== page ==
Class XII exams: SC refuses to order uniform scheme for assessment for all state boards

NEW DELHI : The Supreme Court on Thursday made it clear that there cannot be a uniform scheme for assessment of class XII marks for all state boards across India and refused to pass such order saying each board is independent and autonomous.
“We are not going to direct uniform scheme. Each board is different. We cannot direct a uniform scheme across India. Each board will have to evolve their schemes. They are best persons to know and they have experts to advise them correctly,” said a bench of Justice AM Khanwilkar and Justice Dinesh Maheshwari.
It further directed all State Boards to notify the scheme for assessment within ten days from today and to declare the internal assessment results by July 31, like the timeline specified by it for the Central Board of Secondary Education (CBSE) and the Indian Certificate of Secondary Education (ICSE).
The Bench was hearing a PIL filed by Advocate Anubha Sahai Srivastava seeking cancellation of State Board exams amid COVID situation and uniform assessment criteria for State Boards.
Meanwhile, the top court questioned the Andhra Pradesh government over its decision to conduct physical exams for Class XII “tentatively in the last week of July”, saying the state should have a decision and concrete plan and how can it play with the lives of students.
On the Andhra Pradesh government’s affidavit which stated that COVID safety protocols will be followed by ensuring that only 15-18 students will be there in a hall, the Bench asked has it worked out the formula how it will have around 35,000 rooms for examination purpose?
“Simple Math shows you will need 34,634 rooms (for 15 students) or 28,864 rooms (for 18 students), do you have so many rooms? You will need an equal no of invigilators?” asked the Bench from Andhra Pradesh.
Saying that Andhra Pradesh has already taken a decision to hold the class XII exam, the Apex Court asked the advocate Mahfooz Nazki, the counsel of the Andhra Pradesh government on what basis has it made this declaration in the affidavit that it won’t have more than 15-18 students per room?
“On what basis have you made this declaration in the affidavit that you won’t have more than 15 students per room? You have to show that on the chart and also if you had the information before filing the affidavit,” the bench asked the state.
The Bench told Nazki, “Unless we are convinced that you are prepared to conduct exam without any fatality till then we will not allow it. When others (State Boards) have cancelled the exams you cannot hold it to show you are different only. A commitment which you are making we are not convinced.”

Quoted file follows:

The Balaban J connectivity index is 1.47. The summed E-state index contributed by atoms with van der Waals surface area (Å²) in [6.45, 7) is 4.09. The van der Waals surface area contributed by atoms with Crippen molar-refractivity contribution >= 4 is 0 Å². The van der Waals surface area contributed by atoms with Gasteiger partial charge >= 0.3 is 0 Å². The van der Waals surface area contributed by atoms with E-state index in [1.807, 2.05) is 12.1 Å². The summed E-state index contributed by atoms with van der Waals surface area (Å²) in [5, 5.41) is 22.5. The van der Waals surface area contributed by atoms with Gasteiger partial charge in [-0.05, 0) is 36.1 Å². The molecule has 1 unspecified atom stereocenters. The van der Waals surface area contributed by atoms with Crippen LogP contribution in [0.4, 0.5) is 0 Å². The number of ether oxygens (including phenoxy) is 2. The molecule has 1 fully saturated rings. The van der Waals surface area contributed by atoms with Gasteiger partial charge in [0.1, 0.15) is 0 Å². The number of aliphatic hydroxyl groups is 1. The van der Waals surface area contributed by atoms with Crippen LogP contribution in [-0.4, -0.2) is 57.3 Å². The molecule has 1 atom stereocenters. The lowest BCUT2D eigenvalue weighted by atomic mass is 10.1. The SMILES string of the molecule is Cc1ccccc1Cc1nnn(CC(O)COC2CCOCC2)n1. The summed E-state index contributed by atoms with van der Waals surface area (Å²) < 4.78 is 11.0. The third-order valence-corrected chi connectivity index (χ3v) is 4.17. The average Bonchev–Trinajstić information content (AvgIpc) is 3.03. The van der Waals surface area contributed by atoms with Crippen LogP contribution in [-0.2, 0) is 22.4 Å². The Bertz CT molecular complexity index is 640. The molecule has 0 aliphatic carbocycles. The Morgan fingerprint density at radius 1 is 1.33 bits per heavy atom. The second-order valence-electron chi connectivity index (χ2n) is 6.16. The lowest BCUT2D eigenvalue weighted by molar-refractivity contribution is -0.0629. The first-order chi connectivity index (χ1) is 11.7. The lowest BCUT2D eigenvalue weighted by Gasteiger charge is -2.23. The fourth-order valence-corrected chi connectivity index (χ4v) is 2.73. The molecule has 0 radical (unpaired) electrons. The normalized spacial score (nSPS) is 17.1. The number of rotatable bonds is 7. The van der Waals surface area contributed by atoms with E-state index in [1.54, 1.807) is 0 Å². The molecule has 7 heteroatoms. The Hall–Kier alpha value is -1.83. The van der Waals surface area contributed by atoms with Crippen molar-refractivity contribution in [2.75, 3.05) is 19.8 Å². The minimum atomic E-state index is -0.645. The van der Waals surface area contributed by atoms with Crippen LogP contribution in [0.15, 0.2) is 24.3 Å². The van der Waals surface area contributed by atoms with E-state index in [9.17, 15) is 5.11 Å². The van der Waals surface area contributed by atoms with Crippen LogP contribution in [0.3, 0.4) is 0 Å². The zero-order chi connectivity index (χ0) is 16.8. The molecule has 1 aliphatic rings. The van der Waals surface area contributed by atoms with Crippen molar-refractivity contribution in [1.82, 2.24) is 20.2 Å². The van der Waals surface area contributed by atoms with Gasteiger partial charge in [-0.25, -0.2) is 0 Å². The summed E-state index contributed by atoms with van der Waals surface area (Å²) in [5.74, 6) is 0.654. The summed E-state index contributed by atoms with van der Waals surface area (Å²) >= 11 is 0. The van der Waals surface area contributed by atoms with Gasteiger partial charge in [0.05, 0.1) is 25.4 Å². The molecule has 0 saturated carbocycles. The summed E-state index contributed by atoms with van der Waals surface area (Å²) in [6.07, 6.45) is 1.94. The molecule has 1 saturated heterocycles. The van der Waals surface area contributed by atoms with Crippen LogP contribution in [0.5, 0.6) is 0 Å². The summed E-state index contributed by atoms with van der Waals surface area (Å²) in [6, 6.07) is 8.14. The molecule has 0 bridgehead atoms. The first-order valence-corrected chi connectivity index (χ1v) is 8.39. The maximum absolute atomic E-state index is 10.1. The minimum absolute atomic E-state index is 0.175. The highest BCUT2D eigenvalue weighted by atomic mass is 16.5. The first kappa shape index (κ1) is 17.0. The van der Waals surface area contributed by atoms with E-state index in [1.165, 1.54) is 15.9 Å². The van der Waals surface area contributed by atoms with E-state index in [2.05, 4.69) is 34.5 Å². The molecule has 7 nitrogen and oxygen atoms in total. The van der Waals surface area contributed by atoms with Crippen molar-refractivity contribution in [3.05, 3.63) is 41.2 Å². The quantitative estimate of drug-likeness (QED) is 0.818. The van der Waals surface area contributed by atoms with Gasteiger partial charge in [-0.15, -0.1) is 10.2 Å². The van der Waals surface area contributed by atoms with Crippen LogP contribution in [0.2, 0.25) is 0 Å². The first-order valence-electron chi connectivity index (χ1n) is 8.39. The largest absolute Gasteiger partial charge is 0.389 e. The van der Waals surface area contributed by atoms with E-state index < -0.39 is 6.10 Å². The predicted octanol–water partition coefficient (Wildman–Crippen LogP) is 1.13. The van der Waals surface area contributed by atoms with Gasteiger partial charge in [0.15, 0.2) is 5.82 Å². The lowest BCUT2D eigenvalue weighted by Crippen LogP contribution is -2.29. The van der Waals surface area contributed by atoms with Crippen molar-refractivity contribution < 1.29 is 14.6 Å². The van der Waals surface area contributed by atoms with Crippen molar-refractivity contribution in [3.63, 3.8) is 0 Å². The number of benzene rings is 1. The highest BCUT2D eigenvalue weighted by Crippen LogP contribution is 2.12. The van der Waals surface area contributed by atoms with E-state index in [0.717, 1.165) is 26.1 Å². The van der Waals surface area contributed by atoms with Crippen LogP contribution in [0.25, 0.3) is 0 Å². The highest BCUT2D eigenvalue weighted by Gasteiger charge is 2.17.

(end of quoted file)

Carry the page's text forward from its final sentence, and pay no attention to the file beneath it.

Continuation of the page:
It asked Andhra to show the file recordings of the decision to hold the Class XII examination. “You cannot keep the students hanging. Share the information,” the Bench added.
Posting the matter for hearing tomorrow, the Bench asked Andhra Pradesh to show the concrete plan to hold the class XII examination.
The government in its affidavit before the top court said that experts have been consulted and they are of the view that it will be feasible to hold the examination, hence the State shall endeavour to conduct the examination tentatively in the last week of July 2021.
The affidavit has also said that about 5.20 lakh students will appear for the board examination and there would be precautionary measures in place including holding exams on alternate days and allowing only 15 to 18 students in one exam centre. It has added that apart from social distancing and sanitization protocols, one health official with a medical kit will be available at every exam centre.
Perusing the affidavit, the Bench told Nazki that “you are suggesting you will have the exam in the last week of July, but the situation is very uncertain we don’t know what will happen. If the exam is in July, when will you declare the results? Other admissions won’t wait for your results.”
Nazki replied that State Board will try to have it earlier.
To this, Justice Maheshwar said, “We wanted you to give a concrete decision. You have stated ‘endeavour to tentatively hold exams’ you also know that means nothing. You can’t keep things tentative and uncertain like this.”
“It appears no decision has been specifically taken. You can’t keep thing so uncertain, that’s not expected of the state. You should have a decision and a concrete plan. How can you play with the lives of students.” the Bench added.
The apex court also said that along with students, there will be support staff, invigilators etc.
“If you have 34,000 rooms you will need 34,000 supervisors, where will you get this?” the Bench questioned. “Merely saying we want to take the exam is not enough. You’ve to take responsibility of students, staff, frontline workers,” the top court told Andhra Pradesh’s counsel Nazki.
It further asked Nazki where will the government get these rooms, how will arrangements be done, etc and it hasn’t been stated yet. “You have stated on affidavit without any backup to support them,” added the Bench.
“Give us the details, or we will have to cancel the exams,” it said.
“We are making that clear, keep that in kind and even one fatality you will be made responsible,” the Bench said.
The apex court told the counsel that it’s not only about conducting an exam there will be a collection of sheets, evaluation, etc.
“What’s the contingency plan? What if mid exams you realise the situation has changed. You have to look at it from a 360-degree angle. It’s not that you have to prove you can take exams,” it added.
It suggested Andhra Pradesh government find a solution to the issue and experts work out a formula. “You can take the advice of University Grants Commission (UGC), inputs from CBSE and ICSE. Their experts can advise formula and you could adopt that,” suggested the Bench. (AGENCY)